Over the past few months, we have seen a number of prominent distressed managers dip their toes into shipping:
- Ships Come in as Deals Heat Up (more Ross, Carlyle, Tiger Group, Fairfax Financial, Morgan Creek)
- General Maritime Announces Completion of $200M Oaktree Investment (Oaktree Capital)
"Whenever the debt market collapses, for example, most people say, 'We're not going to try to catch a falling knife; it's too dangerous.' They usually add, 'We're going to wait until the dust settles and the uncertainty is resolved'The one thing I'm sure of is that by the time the knife has stopped falling, the dust has settled and the uncertainty has been resolved, there'll be no great bargains left. When buying something has become comfortable again, its price will no longer be so low that it's a great bargain. Thus, a hugely profitable investment that doesn't begin with discomfort is usually an oxymoron." (my emphasis added).
- 90% of money managers very much care about short term results. The number could in fact be higher. The most precious capital is sticky capital (hence the reason why many asset managers have gone public, why Sardar Biglari took over Steak N' Shake, why Phil Falcone set up Harbinger Group, why closed end funds fight off people like Phillip Goldstein, etc etc). Because in most cases, capital is not sticky, short term results are monitored religiously at the expense of long term value creation. I.E. I can't buy this stock today because it may go lower in the interim.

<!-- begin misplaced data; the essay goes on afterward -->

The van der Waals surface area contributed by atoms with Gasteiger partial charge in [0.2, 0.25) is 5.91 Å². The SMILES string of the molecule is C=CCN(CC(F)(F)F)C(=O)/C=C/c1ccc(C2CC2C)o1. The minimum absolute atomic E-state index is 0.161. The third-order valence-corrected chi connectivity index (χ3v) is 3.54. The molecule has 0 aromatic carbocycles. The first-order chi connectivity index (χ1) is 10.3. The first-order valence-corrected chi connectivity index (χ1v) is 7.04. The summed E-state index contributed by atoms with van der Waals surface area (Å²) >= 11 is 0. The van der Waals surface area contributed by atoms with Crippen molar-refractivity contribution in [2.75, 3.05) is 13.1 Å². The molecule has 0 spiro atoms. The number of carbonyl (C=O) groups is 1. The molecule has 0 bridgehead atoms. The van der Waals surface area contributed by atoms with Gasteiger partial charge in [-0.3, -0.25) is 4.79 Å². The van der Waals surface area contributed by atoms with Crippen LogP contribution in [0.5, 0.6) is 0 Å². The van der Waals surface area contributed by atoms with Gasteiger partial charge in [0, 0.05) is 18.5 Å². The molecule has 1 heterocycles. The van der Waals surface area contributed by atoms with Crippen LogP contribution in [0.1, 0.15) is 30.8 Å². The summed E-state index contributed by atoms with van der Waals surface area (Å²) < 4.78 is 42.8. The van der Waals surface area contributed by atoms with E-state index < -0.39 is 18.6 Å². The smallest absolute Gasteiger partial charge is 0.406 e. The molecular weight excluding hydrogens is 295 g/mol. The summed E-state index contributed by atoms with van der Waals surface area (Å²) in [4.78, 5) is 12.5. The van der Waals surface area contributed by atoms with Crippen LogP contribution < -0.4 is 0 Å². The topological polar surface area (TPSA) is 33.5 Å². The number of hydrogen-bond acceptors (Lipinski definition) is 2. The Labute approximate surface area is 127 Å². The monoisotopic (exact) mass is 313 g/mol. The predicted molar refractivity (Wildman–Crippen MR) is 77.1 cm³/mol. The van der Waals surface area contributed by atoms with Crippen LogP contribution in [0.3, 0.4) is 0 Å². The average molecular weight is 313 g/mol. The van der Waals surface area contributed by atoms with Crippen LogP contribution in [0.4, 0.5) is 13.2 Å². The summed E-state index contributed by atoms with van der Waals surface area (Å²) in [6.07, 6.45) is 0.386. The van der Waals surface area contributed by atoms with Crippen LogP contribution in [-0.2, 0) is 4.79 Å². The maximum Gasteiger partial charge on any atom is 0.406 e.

- There are very few investments in the shipping industry (via the public markets) that offer a meaningful margin of safety.
- Determine an industry that has staying power (i.e. will be around in 20 years) that is under severe stress
- Purchase the senior bonds of a company in that industry at distressed levels
- File the company, and convert your senior ownership to a majority equity share
- Clean up operations